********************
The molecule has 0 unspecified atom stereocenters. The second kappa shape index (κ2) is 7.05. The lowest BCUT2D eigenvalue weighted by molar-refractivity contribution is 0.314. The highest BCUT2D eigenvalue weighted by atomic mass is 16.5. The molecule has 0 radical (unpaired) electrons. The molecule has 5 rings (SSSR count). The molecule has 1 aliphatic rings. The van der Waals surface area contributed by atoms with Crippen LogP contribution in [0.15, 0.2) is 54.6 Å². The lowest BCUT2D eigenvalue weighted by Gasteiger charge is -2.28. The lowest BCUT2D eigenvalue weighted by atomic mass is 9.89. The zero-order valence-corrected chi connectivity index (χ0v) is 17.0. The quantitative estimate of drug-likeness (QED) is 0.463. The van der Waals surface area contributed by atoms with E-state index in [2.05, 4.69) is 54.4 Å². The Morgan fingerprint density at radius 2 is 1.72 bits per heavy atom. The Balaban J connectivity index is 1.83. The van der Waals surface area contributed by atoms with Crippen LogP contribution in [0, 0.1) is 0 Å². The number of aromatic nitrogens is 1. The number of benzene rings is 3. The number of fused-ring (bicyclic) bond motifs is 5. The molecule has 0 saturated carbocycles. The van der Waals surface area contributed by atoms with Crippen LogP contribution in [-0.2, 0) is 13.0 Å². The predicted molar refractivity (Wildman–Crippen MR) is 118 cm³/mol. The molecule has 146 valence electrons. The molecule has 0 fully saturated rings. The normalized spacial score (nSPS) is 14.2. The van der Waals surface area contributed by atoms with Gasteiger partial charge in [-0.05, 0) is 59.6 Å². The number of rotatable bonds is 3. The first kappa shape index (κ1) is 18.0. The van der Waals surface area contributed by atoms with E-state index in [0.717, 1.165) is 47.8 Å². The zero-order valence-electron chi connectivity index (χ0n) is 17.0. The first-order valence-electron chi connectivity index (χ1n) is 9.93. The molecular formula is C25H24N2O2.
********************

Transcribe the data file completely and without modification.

The molecule has 0 unspecified atom stereocenters. The second kappa shape index (κ2) is 7.05. The lowest BCUT2D eigenvalue weighted by molar-refractivity contribution is 0.314. The highest BCUT2D eigenvalue weighted by atomic mass is 16.5. The molecule has 0 radical (unpaired) electrons. The molecule has 5 rings (SSSR count). The molecule has 1 aliphatic rings. The van der Waals surface area contributed by atoms with Crippen LogP contribution in [0.15, 0.2) is 54.6 Å². The lowest BCUT2D eigenvalue weighted by Gasteiger charge is -2.28. The lowest BCUT2D eigenvalue weighted by atomic mass is 9.89. The zero-order valence-corrected chi connectivity index (χ0v) is 17.0. The quantitative estimate of drug-likeness (QED) is 0.463. The van der Waals surface area contributed by atoms with E-state index in [2.05, 4.69) is 54.4 Å². The Morgan fingerprint density at radius 2 is 1.72 bits per heavy atom. The Balaban J connectivity index is 1.83. The van der Waals surface area contributed by atoms with Crippen LogP contribution in [0, 0.1) is 0 Å². The number of aromatic nitrogens is 1. The number of benzene rings is 3. The number of fused-ring (bicyclic) bond motifs is 5. The molecule has 0 saturated carbocycles. The van der Waals surface area contributed by atoms with Crippen LogP contribution in [-0.2, 0) is 13.0 Å². The predicted molar refractivity (Wildman–Crippen MR) is 118 cm³/mol. The molecule has 146 valence electrons. The molecule has 0 fully saturated rings. The normalized spacial score (nSPS) is 14.2. The van der Waals surface area contributed by atoms with Gasteiger partial charge in [-0.05, 0) is 59.6 Å². The number of rotatable bonds is 3. The first kappa shape index (κ1) is 18.0. The van der Waals surface area contributed by atoms with E-state index in [0.717, 1.165) is 47.8 Å². The zero-order valence-electron chi connectivity index (χ0n) is 17.0. The first-order valence-electron chi connectivity index (χ1n) is 9.93. The molecular formula is C25H24N2O2.